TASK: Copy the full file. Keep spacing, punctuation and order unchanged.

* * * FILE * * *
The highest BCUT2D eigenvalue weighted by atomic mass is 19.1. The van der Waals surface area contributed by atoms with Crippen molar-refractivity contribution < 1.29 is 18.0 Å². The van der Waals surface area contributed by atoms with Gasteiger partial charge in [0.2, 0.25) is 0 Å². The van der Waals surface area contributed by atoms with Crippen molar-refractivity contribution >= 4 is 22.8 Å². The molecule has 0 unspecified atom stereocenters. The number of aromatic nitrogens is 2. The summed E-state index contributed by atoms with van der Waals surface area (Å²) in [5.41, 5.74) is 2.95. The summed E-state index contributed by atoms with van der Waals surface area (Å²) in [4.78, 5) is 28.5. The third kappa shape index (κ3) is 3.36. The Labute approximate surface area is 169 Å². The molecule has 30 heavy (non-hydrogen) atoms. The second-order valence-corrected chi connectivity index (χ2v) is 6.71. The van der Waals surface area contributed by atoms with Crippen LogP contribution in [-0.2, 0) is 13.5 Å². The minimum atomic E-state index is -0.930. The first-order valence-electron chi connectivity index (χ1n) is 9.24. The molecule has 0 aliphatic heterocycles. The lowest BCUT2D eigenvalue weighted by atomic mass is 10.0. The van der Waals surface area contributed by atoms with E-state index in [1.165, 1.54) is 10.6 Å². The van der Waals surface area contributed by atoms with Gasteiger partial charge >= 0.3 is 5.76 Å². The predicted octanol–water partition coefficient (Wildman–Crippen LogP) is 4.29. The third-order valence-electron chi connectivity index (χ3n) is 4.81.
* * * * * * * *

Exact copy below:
The highest BCUT2D eigenvalue weighted by atomic mass is 19.1. The van der Waals surface area contributed by atoms with Crippen molar-refractivity contribution < 1.29 is 18.0 Å². The van der Waals surface area contributed by atoms with Gasteiger partial charge in [0.2, 0.25) is 0 Å². The van der Waals surface area contributed by atoms with Crippen molar-refractivity contribution >= 4 is 22.8 Å². The molecule has 0 unspecified atom stereocenters. The number of aromatic nitrogens is 2. The summed E-state index contributed by atoms with van der Waals surface area (Å²) in [5.41, 5.74) is 2.95. The summed E-state index contributed by atoms with van der Waals surface area (Å²) in [4.78, 5) is 28.5. The third kappa shape index (κ3) is 3.36. The Labute approximate surface area is 169 Å². The molecule has 30 heavy (non-hydrogen) atoms. The second-order valence-corrected chi connectivity index (χ2v) is 6.71. The van der Waals surface area contributed by atoms with Crippen LogP contribution in [-0.2, 0) is 13.5 Å². The minimum atomic E-state index is -0.930. The first-order valence-electron chi connectivity index (χ1n) is 9.24. The molecule has 0 aliphatic heterocycles. The lowest BCUT2D eigenvalue weighted by atomic mass is 10.0. The van der Waals surface area contributed by atoms with E-state index in [1.165, 1.54) is 10.6 Å². The van der Waals surface area contributed by atoms with Gasteiger partial charge >= 0.3 is 5.76 Å². The predicted octanol–water partition coefficient (Wildman–Crippen LogP) is 4.29. The third-order valence-electron chi connectivity index (χ3n) is 4.81.